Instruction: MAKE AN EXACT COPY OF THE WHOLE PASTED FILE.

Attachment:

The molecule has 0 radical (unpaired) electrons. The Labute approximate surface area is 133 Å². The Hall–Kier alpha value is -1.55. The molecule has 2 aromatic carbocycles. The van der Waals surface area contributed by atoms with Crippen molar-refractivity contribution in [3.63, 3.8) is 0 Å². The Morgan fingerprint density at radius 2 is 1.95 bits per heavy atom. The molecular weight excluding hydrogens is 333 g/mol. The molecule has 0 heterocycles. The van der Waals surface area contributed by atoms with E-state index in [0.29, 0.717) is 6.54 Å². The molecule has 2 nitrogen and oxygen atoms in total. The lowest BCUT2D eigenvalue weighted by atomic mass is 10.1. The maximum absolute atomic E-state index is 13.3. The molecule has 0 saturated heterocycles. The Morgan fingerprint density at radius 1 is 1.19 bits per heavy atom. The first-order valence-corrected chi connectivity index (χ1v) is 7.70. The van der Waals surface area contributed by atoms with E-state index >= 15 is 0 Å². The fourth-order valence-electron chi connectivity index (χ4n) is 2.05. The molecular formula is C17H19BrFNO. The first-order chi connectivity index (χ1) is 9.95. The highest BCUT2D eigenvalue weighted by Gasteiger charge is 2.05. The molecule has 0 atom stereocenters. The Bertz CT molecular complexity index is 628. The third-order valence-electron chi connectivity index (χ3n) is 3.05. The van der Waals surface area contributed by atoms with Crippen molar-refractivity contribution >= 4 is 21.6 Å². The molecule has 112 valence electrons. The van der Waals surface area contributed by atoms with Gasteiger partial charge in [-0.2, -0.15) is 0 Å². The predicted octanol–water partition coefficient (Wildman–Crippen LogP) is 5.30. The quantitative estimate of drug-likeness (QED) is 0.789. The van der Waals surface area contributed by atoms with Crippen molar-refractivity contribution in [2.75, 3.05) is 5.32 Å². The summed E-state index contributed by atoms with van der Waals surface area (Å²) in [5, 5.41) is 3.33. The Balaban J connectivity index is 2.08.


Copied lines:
The molecule has 0 radical (unpaired) electrons. The Labute approximate surface area is 133 Å². The Hall–Kier alpha value is -1.55. The molecule has 2 aromatic carbocycles. The van der Waals surface area contributed by atoms with Crippen molar-refractivity contribution in [3.63, 3.8) is 0 Å². The Morgan fingerprint density at radius 2 is 1.95 bits per heavy atom. The molecular weight excluding hydrogens is 333 g/mol. The molecule has 0 heterocycles. The van der Waals surface area contributed by atoms with E-state index in [0.29, 0.717) is 6.54 Å². The molecule has 2 nitrogen and oxygen atoms in total. The lowest BCUT2D eigenvalue weighted by atomic mass is 10.1. The maximum absolute atomic E-state index is 13.3. The molecule has 0 saturated heterocycles. The Morgan fingerprint density at radius 1 is 1.19 bits per heavy atom. The first-order valence-corrected chi connectivity index (χ1v) is 7.70. The van der Waals surface area contributed by atoms with E-state index >= 15 is 0 Å². The fourth-order valence-electron chi connectivity index (χ4n) is 2.05. The molecular formula is C17H19BrFNO. The first-order chi connectivity index (χ1) is 9.95. The highest BCUT2D eigenvalue weighted by Gasteiger charge is 2.05. The molecule has 0 atom stereocenters. The Bertz CT molecular complexity index is 628. The third-order valence-electron chi connectivity index (χ3n) is 3.05. The van der Waals surface area contributed by atoms with Crippen molar-refractivity contribution >= 4 is 21.6 Å². The molecule has 112 valence electrons. The van der Waals surface area contributed by atoms with Gasteiger partial charge in [-0.2, -0.15) is 0 Å². The predicted octanol–water partition coefficient (Wildman–Crippen LogP) is 5.30. The quantitative estimate of drug-likeness (QED) is 0.789. The van der Waals surface area contributed by atoms with Crippen molar-refractivity contribution in [2.75, 3.05) is 5.32 Å². The summed E-state index contributed by atoms with van der Waals surface area (Å²) in [5, 5.41) is 3.33. The Balaban J connectivity index is 2.08.